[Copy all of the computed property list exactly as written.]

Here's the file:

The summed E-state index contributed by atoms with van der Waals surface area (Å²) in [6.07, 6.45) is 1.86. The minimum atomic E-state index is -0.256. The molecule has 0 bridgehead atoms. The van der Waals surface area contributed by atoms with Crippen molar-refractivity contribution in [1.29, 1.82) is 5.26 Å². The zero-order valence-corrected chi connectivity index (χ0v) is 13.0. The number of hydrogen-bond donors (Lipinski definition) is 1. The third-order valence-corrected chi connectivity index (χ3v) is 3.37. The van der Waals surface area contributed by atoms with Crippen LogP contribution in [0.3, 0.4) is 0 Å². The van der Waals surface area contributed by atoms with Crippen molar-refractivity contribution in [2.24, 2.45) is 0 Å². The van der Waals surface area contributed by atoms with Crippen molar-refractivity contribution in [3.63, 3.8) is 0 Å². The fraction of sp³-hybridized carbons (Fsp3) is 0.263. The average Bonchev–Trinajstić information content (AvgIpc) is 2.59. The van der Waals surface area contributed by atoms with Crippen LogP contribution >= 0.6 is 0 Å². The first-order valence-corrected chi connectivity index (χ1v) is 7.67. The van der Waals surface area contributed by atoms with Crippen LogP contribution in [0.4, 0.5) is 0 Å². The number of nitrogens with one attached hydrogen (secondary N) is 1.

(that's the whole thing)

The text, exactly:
The summed E-state index contributed by atoms with van der Waals surface area (Å²) in [6.07, 6.45) is 1.86. The minimum atomic E-state index is -0.256. The molecule has 0 bridgehead atoms. The van der Waals surface area contributed by atoms with Crippen molar-refractivity contribution in [1.29, 1.82) is 5.26 Å². The zero-order valence-corrected chi connectivity index (χ0v) is 13.0. The number of hydrogen-bond donors (Lipinski definition) is 1. The third-order valence-corrected chi connectivity index (χ3v) is 3.37. The van der Waals surface area contributed by atoms with Crippen LogP contribution in [0.3, 0.4) is 0 Å². The van der Waals surface area contributed by atoms with Crippen molar-refractivity contribution in [2.24, 2.45) is 0 Å². The van der Waals surface area contributed by atoms with Crippen molar-refractivity contribution in [3.63, 3.8) is 0 Å². The fraction of sp³-hybridized carbons (Fsp3) is 0.263. The average Bonchev–Trinajstić information content (AvgIpc) is 2.59. The van der Waals surface area contributed by atoms with Crippen LogP contribution >= 0.6 is 0 Å². The first-order valence-corrected chi connectivity index (χ1v) is 7.67. The van der Waals surface area contributed by atoms with Crippen LogP contribution in [0.4, 0.5) is 0 Å². The number of nitrogens with one attached hydrogen (secondary N) is 1.